The course of the disease varies greatly among people.
In many people, sarcoidosis is mild. The inflammation that causes the granulomas may get better on its own. The granulomas may stop growing or shrink. Symptoms may go away within a few years.
In some people, the inflammation remains but doesn't get worse. You may also have symptoms or flare-ups and need treatment every now and then.
In other people, sarcoidosis slowly gets worse over the years and can cause permanent organ damage. Although treatment can help, sarcoidosis may leave scar tissue in the lungs, skin, eyes, or other organs. The scar tissue can affect how the organs work. Treatment usually does not affect scar tissue.
Changes in sarcoidosis usually occur slowly (e.g., over months). Sarcoidosis does not usually cause sudden illness. However, some symptoms may occur suddenly. They include:
Disturbed heart rhythms
Arthritis in the ankles
In some serious cases in which vital organs are affected, sarcoidosis can result in death.
Sarcoidosis was once thought to be an uncommon condition. It's now known to affect tens of thousands of people throughout the United States. Because many people who have sarcoidosis have no symptoms, it's hard to know how many people have the condition.
Sarcoidosis was identified in the late 1860s. Since then, scientists have developed better tests to diagnose it and made advances in treating it.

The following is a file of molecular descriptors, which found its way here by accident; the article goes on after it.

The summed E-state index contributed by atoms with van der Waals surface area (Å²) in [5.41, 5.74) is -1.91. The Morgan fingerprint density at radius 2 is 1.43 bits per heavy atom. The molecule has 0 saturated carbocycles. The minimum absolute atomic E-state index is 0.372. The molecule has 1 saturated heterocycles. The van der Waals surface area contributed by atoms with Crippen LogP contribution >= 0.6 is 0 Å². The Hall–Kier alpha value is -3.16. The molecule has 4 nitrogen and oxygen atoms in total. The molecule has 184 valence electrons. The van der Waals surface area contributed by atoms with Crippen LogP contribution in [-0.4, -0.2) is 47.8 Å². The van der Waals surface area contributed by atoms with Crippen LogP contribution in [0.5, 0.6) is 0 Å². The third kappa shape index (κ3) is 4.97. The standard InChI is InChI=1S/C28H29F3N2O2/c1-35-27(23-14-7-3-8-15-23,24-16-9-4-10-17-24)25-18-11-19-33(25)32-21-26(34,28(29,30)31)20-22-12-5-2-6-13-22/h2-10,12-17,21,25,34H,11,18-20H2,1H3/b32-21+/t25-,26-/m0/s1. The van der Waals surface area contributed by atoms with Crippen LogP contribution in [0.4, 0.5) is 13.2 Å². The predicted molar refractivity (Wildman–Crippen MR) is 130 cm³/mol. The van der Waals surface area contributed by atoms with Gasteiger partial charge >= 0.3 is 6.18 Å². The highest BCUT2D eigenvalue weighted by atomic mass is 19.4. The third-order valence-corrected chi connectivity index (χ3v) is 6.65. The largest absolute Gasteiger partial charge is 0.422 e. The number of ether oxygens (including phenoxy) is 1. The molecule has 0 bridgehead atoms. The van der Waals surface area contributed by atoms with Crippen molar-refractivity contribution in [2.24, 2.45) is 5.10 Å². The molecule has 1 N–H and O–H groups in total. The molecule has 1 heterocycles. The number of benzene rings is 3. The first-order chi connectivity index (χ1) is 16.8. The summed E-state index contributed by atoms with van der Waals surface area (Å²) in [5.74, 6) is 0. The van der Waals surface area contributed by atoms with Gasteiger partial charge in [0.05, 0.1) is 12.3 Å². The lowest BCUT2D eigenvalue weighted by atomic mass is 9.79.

What Causes Sarcoidosis?
The cause of sarcoidosis is autoimmune, triggered by bacteria.
Scientists think that sarcoidosis develops when your immune system responds to
something in the environment (e.g., bacteria, viruses, dust, chemicals) or
perhaps to your own body tissue (autoimmunity).
Normally, your immune system defends your body against things that it sees as
foreign and harmful. It does this by sending special cells to the organs that
are being affected by these things. These cells release chemicals that produce
inflammation around the foreign substance or substances to isolate and destroy
In sarcoidosis, this inflammation remains and leads to the development of
granulomas or lumps.
Scientists have not yet identified the specific substance or substances that
trigger the immune system response in the first place. They also think that
sarcoidosis develops only if you have inherited a certain combination of genes.